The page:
A gunman opened fire at Marjory Stoneman Douglas High School on Feb. 14, killing 17 people — including 14 students and three staff members. The suspect used an AR-15 assault weapon and fled the scene in the midst of students evacuating the school. The suspected gunman is being charged with 14 counts of murder and is being held without bond.
On Monday, Feb. 19, the White House said President Donald Trump is open to supporting a bipartisan effort that will revise the background check process when purchasing a firearm, according to The New York Times.
Students at the high school have spoken out about the need for action. Various students have spoken on news programs, such as CNN, about the need for a change in the way guns are purchased and the checks in place to ensure the buyer is allowed to own one.
“They say no laws could have prevented the hundreds of senseless tragedies that have occurred. We call BS,” said Marjory Stoneman student Emma Gonzalez in a speech on Saturday. “That us kids don’t know what we’re talking about, that we’re too young to understand how the government works. We call BS.”
The FBI was notified of the suspect months before the shooting occurred and did not investigate the suspect. The FBI acknowledged the fault but drew criticism from Trump on Twitter over the weekend.
“Very sad that the FBI missed all of the many signals sent out by the Florida school shooter. This is not acceptable,” the tweet read.
Trump and First Lady Melania Trump visited a hospital in Florida on Feb. 16 where victims were being treated.
Students are organizing a “walkout” on April 20 to demonstrate their desire for change to lawmakers. A petition started by Lane Murdock, a student that lives 20 miles from Sandy Hook Elementary School in Connecticut, attracted more than 50,000 signatures Sunday for the protest, according to Reuters.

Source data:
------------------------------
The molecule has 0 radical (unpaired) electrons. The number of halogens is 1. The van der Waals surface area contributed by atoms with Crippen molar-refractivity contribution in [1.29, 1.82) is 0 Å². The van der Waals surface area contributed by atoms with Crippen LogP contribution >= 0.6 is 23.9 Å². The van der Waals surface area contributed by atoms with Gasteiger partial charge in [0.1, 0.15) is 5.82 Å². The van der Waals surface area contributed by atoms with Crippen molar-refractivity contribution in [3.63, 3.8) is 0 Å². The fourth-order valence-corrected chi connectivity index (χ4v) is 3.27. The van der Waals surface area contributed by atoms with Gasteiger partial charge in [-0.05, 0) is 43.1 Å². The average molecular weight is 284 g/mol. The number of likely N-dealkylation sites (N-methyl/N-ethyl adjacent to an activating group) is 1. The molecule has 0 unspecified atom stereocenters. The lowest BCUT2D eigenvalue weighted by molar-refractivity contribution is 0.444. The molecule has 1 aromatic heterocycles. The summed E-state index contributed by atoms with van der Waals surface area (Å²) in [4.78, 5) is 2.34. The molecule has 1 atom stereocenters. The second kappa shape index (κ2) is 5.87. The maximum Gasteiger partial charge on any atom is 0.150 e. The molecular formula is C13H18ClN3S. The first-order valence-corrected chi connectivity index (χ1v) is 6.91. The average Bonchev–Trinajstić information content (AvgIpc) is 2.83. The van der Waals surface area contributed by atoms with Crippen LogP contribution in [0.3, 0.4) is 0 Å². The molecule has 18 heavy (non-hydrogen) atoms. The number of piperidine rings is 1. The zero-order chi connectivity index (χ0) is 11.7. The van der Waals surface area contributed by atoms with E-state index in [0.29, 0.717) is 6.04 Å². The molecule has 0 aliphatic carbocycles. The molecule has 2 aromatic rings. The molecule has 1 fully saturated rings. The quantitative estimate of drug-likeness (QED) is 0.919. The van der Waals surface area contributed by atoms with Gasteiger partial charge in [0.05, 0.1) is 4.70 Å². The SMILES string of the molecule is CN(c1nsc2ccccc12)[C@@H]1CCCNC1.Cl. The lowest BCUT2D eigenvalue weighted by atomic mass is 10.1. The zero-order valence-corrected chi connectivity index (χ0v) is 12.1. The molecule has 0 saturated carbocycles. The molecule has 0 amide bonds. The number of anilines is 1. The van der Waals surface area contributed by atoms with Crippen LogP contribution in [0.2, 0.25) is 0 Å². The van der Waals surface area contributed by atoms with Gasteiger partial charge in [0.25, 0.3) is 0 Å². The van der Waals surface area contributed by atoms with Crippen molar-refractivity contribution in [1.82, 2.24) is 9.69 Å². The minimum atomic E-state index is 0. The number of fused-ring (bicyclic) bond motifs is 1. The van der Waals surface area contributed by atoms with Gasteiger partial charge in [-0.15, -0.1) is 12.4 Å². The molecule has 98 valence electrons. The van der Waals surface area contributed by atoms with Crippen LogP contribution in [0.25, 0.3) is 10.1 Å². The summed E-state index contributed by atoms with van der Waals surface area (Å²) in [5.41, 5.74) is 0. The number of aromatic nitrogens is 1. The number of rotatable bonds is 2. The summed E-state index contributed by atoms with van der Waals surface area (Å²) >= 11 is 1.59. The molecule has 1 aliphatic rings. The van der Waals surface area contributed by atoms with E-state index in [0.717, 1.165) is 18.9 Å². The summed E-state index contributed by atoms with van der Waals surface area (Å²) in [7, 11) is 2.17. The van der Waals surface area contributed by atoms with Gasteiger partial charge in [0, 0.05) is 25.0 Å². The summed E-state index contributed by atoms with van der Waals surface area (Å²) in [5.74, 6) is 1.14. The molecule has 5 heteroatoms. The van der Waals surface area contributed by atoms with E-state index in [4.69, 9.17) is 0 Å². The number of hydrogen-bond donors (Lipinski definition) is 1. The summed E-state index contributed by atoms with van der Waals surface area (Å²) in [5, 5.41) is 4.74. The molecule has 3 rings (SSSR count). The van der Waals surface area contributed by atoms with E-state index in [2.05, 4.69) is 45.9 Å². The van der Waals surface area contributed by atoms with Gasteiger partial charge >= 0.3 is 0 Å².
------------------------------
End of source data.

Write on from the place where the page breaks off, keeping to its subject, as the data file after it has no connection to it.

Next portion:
“Every kid in this country now goes to school wondering if this day might be their last. We live in fear,” the March for Our Lives mission statement reads in part. “It doesn’t have to be this way. Change is coming. And it starts now, inspired by and led by the kids who are our hope for the future. Their young voices will be heard.”
The White House is also planning to hold a “listening session” Wednesday with teachers and students, according to Reuters. Students will also be meeting with state lawmakers in Tallahassee, Florida, on Wednesday.
The shooting in Parkland surpassed Columbine as the worst high school mass shooting in U.S. history. According to Snopes, it was the 17th gun discharge on a school campus in 2018 alone — 50 days into the year as of Monday, Feb. 19.
In October, 52 people were killed when a gunman opened fire on concert goers in Las Vegas, and one month later, 32 people were killed in a church shooting in Sutherland Springs, Texas.